La rubrica settimanale con i consigli di lettura di RivistaEnergia.it, dall’Europa e dal mondo. Forse non le notizie più eclatanti, ma proprio per questo interessanti da approfondire. Settimana 12/2023
“Hungary has begun talks with France over an increased role in its nuclear programme, which may eventually lead to replacing Russia at its only atomic power plant. The shift, if completed, would mark a significant change of tack in Prime Minister Viktor Orbán’s pro-Moscow stance, amid ongoing pressure from other EU states to target Russia’s nuclear exports with sanctions over its war in Ukraine, something Orbán has resisted. It would also underscore Orbán’s continued openness for pragmatic co-operation with his EU and Nato allies on key strategic issues, despite his virulent Eurosceptic rhetoric, criticism of Brussels and ongoing antagonism with other EU powers over his rightwing, nationalist regime.”
Hungary in talks with France over role in Russian-led nuclear plant
Articolo – Financial Times
“Commissioners Valdis Dombrovskis and Thierry Breton, who jointly lead on the file, have one key objective in mind: reducing Europe’s reliance “on imports, often from quasi-monopolistic third country suppliers”, they said at a press conference in Brussels. Securing supply chains of critical and strategic raw materials is also a crucial element of any effective green transition. Demand for rare earth metals for wind turbines is expected to increase 4.5-fold by 2030. Lithium, a key element of batteries in electric vehicles and devices, shall see its demand increase 11-fold by 2030, and 57-fold by 2050, according to Commission’s estimates – yet only a small proportion comes from EU mines.”
EU unveils Critical Raw Materials Act, aiming to lessen dependence on China
Articolo – Euractiv
“EU climate policy has had a profound impact on the EU‘s electricity mix. Unprecedented levels of renewable energy have altered the parameters of the electricity market, giving rise to a debate around the merit of the market’s current design. The energy price crisis following the Russian invasion of Ukraine has created, in the second half of 2022, political momentum for reform. European electricity consumers are now demanding to reap the benefits of the low generation cost of renewables.”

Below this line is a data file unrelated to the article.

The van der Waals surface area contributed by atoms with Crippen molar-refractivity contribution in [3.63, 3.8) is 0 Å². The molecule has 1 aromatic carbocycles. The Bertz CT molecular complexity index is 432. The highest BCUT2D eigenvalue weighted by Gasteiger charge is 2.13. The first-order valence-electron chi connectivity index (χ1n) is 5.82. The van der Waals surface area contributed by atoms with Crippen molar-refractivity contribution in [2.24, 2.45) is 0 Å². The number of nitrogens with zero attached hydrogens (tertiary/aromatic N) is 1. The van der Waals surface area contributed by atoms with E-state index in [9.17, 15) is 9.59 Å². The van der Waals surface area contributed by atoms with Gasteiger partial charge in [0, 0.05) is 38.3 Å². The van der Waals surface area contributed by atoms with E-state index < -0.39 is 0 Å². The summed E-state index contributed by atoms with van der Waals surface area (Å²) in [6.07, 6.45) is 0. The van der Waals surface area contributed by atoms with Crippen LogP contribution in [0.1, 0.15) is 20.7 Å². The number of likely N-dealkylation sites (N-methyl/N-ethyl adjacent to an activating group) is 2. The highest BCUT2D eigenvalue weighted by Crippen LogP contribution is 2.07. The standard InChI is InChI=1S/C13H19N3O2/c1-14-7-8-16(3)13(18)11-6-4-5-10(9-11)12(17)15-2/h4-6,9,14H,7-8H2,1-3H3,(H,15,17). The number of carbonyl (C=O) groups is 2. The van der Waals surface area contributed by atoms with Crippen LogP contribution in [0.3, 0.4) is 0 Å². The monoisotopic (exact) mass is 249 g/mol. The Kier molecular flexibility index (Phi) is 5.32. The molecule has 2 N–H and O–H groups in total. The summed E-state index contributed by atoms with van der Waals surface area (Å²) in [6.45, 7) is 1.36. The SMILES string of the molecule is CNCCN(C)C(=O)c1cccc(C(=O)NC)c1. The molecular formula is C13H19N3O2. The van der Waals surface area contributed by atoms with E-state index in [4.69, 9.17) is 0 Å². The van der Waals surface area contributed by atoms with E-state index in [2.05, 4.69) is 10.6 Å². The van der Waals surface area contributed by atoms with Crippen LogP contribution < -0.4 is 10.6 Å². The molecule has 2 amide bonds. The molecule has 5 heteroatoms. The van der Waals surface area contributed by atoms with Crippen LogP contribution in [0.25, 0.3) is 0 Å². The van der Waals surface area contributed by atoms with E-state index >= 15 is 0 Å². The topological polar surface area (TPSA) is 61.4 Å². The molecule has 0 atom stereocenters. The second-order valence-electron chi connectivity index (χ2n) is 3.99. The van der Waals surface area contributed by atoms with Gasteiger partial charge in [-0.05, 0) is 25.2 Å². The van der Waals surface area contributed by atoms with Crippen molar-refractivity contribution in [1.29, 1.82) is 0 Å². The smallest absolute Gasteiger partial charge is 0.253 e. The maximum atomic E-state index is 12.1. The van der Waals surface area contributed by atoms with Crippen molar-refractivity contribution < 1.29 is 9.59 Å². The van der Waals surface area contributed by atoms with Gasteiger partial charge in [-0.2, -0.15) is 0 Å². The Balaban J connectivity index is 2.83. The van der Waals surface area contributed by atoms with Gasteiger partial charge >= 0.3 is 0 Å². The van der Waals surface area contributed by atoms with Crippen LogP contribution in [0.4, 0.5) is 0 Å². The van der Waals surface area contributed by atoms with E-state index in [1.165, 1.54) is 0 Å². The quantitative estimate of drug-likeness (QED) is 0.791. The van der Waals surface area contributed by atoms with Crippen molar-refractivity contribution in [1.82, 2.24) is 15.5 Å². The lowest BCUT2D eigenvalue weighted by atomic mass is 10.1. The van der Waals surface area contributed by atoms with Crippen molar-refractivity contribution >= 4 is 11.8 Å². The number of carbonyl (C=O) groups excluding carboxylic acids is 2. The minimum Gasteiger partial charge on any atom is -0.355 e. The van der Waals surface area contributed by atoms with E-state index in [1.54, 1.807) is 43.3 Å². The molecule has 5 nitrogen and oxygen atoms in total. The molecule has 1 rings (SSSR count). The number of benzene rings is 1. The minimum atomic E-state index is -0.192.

In the time we have left, how can we realistically reform the EU’s electricity market?
Analisi – CEPS
“The EU has reduced its energy imports from Russia since February 2022. However, it has not eliminated its dependence totally, particularly on gas. In the next 12 months, the EU could still pay €21 billion to Russia for gas, rising to as much as €55 billion. In a high-payment scenario, the EU may end up sending €68 billion to Russia, roughly equivalent to the total volume of military aid provided by the Ukraine-supporting alliance in one year.”
How much will EU pay Russia for fossil fuels over the next 12 months?
Analisi – Bruegel
We identify four discursive shifts caused by this turn to geopolitics: 1) There is renewed controversy about whether gas imports slowed down the Energiewende or were necessary to support it. This weakens the discursive consensus on the desirability of the Energiewende. 2) In light of the new moral imperative for reducing dependence on Russian gas, the ecological modernization paradigm is challenged. 3) Lignite, nuclear power, and LNG are in contradiction to the goals of the Energiewende, but gain popularity as bridging technologies because they promise to increase supply security. 4) At the same time, additional funding for, and an accelerated implementation of renewable energy is justified by the new emphasis on security, freedom, and sovereignty.
A turn to geopolitics: Shifts in the German energy transition discourse in light of Russia’s war against Ukraine
Ricerca – Energy Research & Social Science
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